8. I agree — 3 year olds should not have to remember the cards themselves.

    Our “homework assignment” for Josie's class was to have the kids make a “Valentines Mailbox.” I gave Josie a white box and markers. Other parents went absolutely insane!!! Feather-crowned lids, boxes shaped like racecars, are you kidding me?

    I was pretty proud of us for making Noah write his own name on the “from” line of all of his Star Wars Clone Wars Sticker cards. You are a rock star.

  9. I totally agree that the teachers should have made sure cards were taken. At my son's school (he's only 4), the teachers do it all–they collect the cards from each kid/parent at drop-off. They make each of the kids a bag (old lunch bag style) and then fill the bags with all the cards. There are no fancy boxes (this way kids don't feel bad about their box and it doesn't get insane).

    The cards are beautiful.

  10. Aw, I don't blame the teachers at all. All the moms brought the kids to the classroom and put the cards in the various cubbies. I did early drop-off (hi, working mom!) and probably should have alerted one of the teachers to the fact that she had them in her coat pocket in the first place.

  11. That's too funny. Classic actually.

    I remember telling a couple who had two older children about my three young kids. They laughed and said, “Good luck.”

    It's stories like yours that make me think about that conversation.

    We put so much time and effort into enriching our kids' lives, but then the cards don't get delivered, and the new boots get left at school, and they give away their nutritious snack for a piece of candy.

  12. Oh man, that's classic…

    And hey, I'm all about celebrating holidays, bdays, etc. late… keep the party going. 🙂 #silverlining

  13. Didn't think about early drop-off. when we do that, you just hope everything gets where it's going.

    Is she going to give them out late? They are too pretty to not share.

  14. Dalai Mama, we'll give them out in March if we have to. We worked all weekend on those!

    (Also, so good to see you back here!)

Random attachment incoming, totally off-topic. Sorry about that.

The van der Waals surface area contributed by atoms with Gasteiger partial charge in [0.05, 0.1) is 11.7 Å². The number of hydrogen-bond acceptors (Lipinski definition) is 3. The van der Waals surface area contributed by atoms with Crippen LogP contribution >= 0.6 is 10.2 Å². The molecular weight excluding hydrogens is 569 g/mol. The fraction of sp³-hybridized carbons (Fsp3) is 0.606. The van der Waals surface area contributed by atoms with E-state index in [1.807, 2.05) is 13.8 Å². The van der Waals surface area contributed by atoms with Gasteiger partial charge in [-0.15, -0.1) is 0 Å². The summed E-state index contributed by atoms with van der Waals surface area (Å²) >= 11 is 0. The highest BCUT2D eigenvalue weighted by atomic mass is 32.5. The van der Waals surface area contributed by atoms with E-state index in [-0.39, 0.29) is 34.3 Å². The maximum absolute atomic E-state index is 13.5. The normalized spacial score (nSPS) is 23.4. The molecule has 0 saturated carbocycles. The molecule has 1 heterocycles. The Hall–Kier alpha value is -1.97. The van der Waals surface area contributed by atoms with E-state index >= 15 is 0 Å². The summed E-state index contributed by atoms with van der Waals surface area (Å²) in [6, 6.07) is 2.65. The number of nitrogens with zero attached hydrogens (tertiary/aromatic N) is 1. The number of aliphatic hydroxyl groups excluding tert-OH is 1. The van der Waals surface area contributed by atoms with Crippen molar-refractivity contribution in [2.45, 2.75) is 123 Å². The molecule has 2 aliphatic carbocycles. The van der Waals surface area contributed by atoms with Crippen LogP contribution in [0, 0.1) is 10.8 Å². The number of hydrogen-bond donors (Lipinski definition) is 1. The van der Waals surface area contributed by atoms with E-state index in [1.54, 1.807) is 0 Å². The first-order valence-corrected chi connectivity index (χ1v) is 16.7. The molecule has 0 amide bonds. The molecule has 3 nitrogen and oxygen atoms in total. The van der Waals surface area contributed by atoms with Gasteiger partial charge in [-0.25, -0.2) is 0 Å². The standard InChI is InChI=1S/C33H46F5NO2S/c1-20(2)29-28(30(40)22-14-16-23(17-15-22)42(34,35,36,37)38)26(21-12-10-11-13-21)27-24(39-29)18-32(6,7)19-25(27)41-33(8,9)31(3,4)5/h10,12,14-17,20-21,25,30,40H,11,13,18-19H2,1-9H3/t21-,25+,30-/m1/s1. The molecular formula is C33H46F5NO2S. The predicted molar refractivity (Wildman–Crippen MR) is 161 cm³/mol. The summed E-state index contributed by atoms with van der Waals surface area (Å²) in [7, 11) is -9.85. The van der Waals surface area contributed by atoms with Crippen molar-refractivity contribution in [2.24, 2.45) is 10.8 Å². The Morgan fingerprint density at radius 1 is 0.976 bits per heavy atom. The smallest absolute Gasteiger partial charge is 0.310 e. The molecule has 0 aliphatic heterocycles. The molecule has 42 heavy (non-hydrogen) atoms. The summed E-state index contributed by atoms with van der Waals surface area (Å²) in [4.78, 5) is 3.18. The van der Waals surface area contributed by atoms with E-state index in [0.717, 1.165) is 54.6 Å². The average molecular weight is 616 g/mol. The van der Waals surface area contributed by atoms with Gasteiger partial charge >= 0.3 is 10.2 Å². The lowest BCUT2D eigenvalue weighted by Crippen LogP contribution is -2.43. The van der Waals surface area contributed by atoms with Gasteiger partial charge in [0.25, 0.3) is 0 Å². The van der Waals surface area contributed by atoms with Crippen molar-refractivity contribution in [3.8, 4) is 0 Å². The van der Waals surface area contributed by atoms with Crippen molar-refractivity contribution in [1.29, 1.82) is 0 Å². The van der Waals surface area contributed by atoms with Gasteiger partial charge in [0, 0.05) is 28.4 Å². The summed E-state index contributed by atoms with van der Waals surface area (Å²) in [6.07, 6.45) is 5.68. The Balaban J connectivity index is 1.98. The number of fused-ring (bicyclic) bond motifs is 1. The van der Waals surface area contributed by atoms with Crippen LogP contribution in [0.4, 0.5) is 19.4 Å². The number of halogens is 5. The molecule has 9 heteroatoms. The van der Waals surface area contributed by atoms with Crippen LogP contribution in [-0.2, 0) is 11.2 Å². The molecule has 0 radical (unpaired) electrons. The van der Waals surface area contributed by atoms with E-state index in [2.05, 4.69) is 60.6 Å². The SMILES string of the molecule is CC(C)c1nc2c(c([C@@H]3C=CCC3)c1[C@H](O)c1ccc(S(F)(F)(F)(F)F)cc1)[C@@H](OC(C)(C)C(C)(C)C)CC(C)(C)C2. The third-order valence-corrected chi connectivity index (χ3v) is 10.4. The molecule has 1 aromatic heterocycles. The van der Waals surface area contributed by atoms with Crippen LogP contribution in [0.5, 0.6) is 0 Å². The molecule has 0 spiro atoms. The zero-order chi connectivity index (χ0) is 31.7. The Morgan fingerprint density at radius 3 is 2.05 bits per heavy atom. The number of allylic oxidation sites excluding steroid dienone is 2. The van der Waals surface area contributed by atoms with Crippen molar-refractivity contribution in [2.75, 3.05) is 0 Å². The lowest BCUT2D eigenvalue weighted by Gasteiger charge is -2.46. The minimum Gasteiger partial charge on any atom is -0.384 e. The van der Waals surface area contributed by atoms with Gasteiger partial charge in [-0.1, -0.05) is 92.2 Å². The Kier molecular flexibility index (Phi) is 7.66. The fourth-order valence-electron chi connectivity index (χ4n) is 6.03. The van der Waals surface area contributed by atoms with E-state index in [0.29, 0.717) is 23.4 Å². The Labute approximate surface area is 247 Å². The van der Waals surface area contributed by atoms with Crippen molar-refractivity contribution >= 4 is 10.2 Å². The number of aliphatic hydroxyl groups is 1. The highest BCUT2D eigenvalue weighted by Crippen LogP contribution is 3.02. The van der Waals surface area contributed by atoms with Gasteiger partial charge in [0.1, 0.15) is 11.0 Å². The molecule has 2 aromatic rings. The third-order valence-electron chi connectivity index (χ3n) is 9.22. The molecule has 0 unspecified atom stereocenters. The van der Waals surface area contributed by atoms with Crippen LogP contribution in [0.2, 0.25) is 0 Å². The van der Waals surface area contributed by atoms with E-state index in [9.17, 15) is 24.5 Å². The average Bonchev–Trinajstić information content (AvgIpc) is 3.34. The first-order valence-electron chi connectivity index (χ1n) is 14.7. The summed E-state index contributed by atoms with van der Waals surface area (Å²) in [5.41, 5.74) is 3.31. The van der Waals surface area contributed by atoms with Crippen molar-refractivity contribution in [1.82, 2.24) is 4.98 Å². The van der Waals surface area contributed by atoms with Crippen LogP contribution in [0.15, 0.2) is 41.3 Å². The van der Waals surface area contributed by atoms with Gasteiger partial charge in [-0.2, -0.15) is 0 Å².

Mannahattamama, She won't need the therapy. She's just happy that Gwace gave her a card. As for me, though…

  15. If it makes you feel better, we belong to a nursery group for the itty bitty crowd. The woman who organizes it sent out an e-mail weeks ago with the schedule and it included Valentine's. Then she mentioned it in-person and sent a reminder e-mail last week.

    We made the decision to skip out on this week's nursery group because we had such a busy weekend and I thought Charlotte would benefit from a day snuggling and taking it easy at home. Last night, when I checked e-mail, I found nearly two dozen notes from people asking if they could mail their handmade valentines to Charlotte. Some of them even included pictures of the festivities.

    I felt like shit.

    And now I have to make some handmade valentines for next week!

  16. I hate the day and would love to see it banned for a host of reasons…especially in schools.

    It creates issues and hurt feelings that are simply unnecessary. With young children who don't understand the day it is nothing more than a chance for parental grandstanding.

    And with older ones, well then you get into all sorts of nastiness because this one is upset with that one for giving/not giving etc.

    What is the point of this day other than to generate revenue for a few companies.

  17. Wowww Jack. I can't say I agree with you. For us it was an opportunity to talk about how good it feels to show your friends you care about them, and imagine how happy they'll feel when they see something you did just for them.

    Parents have plenty of opportunities for grandstanding all year long. I doubt the scene you're describing is a cause, but a symptom.

  18. The school has a security guard? Wow. That's a statement on something-or-other.

    I love making Valentine's cards with my kids. It's fun. What drives me batty is not handmade v. store-bought but the CANDY! The candy! It's like Halloween.

  19. I'm not a huge V Day fan in general … but I have to admit when it's done well, it's a great experience for children. They practice writing, art making and they think a lot about other people's feelings. Our teacher even had the kids be “secret valentines” wherein they each composed a sentence about another child telling what it was about them that was so wonderful.

    Some of what we did together here:

  20. I have to say I enjoy Valentines as a holiday for children (for grownups? that's another story). Not sure about the grandstanding….are you saying people are making elaborate valentines and then gloating about them? Here in the Bay Area many people make their own but lots of people simply buy off-the-shelf valentines. To be honest, I think the kids prefer the prefab ones because they tend to have crappy characters on them.

    At our elementary school you are supposed to bring a valentine for every child in the class so it doesn't become a popularity contest (this is if you choose to participate, you don't have to). It's an opportunity for the kiddos to make classroom crafts and assembling them and writing out all the names is a great/fun way to practice writing (i have a first grader).